This in turn will put Mexico under pressure to take these people in. Currently, there are no capacities to guarantee protection from organized crime, or to cover basic humanitarian needs such as potable water for the caravans. To achieve integration on top of this will be a tough battle, as both experience and public funds for this are lacking.
However, there are promising signs as well: The government has announced a program for work visas than could be very helpful. Additionally, a new government will begin its new mandate on December 1st. Public pressure is high, and it is probable that this will lead this new administration to take its responsibility to offer protection and chances to the migrants seriously.
This situation is critical and the migrants in the caravans are in a catastrophic position. However, this situation is not new in any way. According to UN estimates, around 400.000 people enter Mexico over its southern border every year. From there, they are deported, travel on to the US under extreme uncertainty or stay in Mexico under precarious conditions.
The public attention this current migrant caravan is garnering can be a chance. The fact that the US is unwilling to help these people seeking protection should not be used as an excuse. Mexico is a growing economy. It can and must offer security and chances for those seeking protection.
In the US, migrants from Mexico are denounced often, especially by Trump. Are the Honduran migrants shown more sympathy in Mexico, as the population there has made similar experiences?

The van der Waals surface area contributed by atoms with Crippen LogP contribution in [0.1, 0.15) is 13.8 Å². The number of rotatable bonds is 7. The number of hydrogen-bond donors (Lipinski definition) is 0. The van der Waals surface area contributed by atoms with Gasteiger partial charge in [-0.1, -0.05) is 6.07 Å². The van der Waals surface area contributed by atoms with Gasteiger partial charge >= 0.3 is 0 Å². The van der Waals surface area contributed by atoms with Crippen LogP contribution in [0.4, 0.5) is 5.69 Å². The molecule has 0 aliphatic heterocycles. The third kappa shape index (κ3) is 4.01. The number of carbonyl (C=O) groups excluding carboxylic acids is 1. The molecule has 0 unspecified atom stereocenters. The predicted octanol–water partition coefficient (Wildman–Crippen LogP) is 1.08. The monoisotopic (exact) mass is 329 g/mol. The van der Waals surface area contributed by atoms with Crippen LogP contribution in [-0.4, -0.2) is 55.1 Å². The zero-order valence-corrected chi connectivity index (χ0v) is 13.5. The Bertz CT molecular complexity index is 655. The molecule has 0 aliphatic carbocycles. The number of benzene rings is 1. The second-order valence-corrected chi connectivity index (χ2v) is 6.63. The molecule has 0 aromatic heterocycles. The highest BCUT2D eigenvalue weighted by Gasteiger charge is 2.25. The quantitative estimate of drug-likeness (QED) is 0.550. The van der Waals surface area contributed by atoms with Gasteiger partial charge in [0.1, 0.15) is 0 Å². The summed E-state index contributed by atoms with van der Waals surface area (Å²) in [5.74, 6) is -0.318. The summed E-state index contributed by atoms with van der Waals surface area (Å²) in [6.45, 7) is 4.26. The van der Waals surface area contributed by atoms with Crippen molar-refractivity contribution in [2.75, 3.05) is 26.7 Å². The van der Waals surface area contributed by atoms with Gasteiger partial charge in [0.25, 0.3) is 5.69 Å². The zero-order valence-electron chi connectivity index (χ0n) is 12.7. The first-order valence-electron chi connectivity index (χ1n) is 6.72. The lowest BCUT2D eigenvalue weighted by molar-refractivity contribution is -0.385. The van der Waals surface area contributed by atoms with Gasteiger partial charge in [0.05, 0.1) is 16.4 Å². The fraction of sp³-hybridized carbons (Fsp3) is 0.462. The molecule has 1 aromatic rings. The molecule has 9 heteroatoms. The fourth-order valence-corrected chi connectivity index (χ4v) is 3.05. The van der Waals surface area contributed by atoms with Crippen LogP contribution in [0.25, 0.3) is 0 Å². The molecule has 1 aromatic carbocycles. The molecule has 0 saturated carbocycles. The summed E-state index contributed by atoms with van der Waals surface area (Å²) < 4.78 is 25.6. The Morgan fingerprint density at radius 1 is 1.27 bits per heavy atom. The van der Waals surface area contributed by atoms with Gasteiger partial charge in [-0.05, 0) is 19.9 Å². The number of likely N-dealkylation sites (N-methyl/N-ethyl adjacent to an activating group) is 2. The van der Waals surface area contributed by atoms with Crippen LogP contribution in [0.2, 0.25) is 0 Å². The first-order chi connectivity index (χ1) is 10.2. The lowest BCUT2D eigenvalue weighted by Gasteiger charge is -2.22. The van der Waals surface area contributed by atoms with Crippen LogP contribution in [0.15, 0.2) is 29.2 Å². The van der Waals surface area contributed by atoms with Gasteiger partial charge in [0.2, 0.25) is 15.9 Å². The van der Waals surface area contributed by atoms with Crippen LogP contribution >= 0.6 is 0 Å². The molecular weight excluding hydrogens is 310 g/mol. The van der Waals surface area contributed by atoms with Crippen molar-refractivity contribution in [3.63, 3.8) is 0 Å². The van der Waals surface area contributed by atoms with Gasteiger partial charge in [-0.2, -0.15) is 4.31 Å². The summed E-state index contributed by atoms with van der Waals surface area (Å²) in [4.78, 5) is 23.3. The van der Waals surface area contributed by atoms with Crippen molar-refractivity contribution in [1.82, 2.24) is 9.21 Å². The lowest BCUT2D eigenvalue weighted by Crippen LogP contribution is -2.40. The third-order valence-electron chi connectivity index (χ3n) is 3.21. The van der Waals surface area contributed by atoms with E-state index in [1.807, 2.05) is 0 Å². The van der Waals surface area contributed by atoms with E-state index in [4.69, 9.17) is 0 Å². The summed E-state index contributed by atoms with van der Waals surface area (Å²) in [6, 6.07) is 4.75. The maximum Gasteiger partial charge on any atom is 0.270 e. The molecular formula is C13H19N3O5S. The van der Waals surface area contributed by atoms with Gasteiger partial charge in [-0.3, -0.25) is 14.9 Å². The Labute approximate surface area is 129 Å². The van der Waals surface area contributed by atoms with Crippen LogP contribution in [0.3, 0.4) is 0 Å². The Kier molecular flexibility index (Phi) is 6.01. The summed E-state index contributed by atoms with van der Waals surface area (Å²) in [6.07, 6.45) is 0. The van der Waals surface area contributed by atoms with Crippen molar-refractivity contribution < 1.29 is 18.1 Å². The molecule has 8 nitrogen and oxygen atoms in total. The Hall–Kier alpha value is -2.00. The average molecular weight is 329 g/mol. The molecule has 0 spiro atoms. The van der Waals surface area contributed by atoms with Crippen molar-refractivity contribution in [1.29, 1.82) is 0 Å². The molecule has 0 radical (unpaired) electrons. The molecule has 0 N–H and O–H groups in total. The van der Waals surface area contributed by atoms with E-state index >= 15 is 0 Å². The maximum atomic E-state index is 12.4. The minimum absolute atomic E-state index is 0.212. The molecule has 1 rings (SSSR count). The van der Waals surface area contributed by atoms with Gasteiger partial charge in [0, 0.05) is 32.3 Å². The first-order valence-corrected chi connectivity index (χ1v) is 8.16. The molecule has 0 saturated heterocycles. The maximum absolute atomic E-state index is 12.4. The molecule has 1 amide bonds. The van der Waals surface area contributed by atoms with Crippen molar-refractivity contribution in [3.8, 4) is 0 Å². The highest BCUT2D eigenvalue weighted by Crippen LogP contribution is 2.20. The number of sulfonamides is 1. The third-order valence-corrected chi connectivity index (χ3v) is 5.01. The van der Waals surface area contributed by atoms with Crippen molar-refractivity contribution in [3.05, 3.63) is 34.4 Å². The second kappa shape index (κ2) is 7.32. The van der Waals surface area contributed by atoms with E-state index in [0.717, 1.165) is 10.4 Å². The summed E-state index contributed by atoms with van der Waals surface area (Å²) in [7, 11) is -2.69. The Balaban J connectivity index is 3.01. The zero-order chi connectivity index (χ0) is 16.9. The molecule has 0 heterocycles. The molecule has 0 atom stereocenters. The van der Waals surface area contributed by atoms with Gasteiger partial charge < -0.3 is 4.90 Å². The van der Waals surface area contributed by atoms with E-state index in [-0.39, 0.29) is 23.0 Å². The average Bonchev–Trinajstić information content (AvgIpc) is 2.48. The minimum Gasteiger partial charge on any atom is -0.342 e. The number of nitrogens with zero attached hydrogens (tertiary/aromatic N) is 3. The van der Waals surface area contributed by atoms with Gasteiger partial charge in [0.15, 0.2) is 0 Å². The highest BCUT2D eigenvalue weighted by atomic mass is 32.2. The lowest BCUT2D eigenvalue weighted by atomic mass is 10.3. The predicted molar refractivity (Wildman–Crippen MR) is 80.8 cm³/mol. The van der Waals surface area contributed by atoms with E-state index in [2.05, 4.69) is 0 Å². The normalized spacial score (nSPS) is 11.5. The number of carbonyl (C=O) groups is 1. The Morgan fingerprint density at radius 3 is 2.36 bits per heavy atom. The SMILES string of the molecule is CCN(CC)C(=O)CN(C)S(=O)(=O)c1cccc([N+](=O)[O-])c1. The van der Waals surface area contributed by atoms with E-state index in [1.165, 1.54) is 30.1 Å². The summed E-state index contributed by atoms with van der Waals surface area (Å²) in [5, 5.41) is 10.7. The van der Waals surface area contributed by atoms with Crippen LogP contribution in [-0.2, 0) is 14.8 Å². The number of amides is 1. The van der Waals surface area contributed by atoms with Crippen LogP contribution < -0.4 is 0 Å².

Public opinion is deeply divided. Often the argument goes: Why should be help those people from Honduras, when there are so many living in poverty in our own country? At the same time, there is a lot of empathy, for instance in the towns the caravan is passing through. Of course, parallels to Mexican migrants to the US are drawn often. Their negative experiences with the Trump administration and former ones is an important topic of discussion here.
These days, we are getting a lot of sympathy and support from businesses in particular. Together, we will begin a campaign in the next few days that will focus on integrating migrants from the caravan in Mexico. The migrants who had to leave Honduras behind due to violence and poverty are supposed to get a chance here. While salaries are lower in Mexico than in the US, decent living conditions can be found here as well.
This is the focus of our work. We cannot prevent crises and violence. But we can connect society, businesses and migrants with each other. Through this, we can make integration so easy for everyone that it does not only offer protection to migrants and refugees but at the same time benefits society. And this, we hope to shortly be able to implement in other countries as well.
Hannah Töpler is the founder and head of the Mexican start-up INTRARE that is dedicated to the social and economic integration of migrants. She is a former FES scholarship recipient.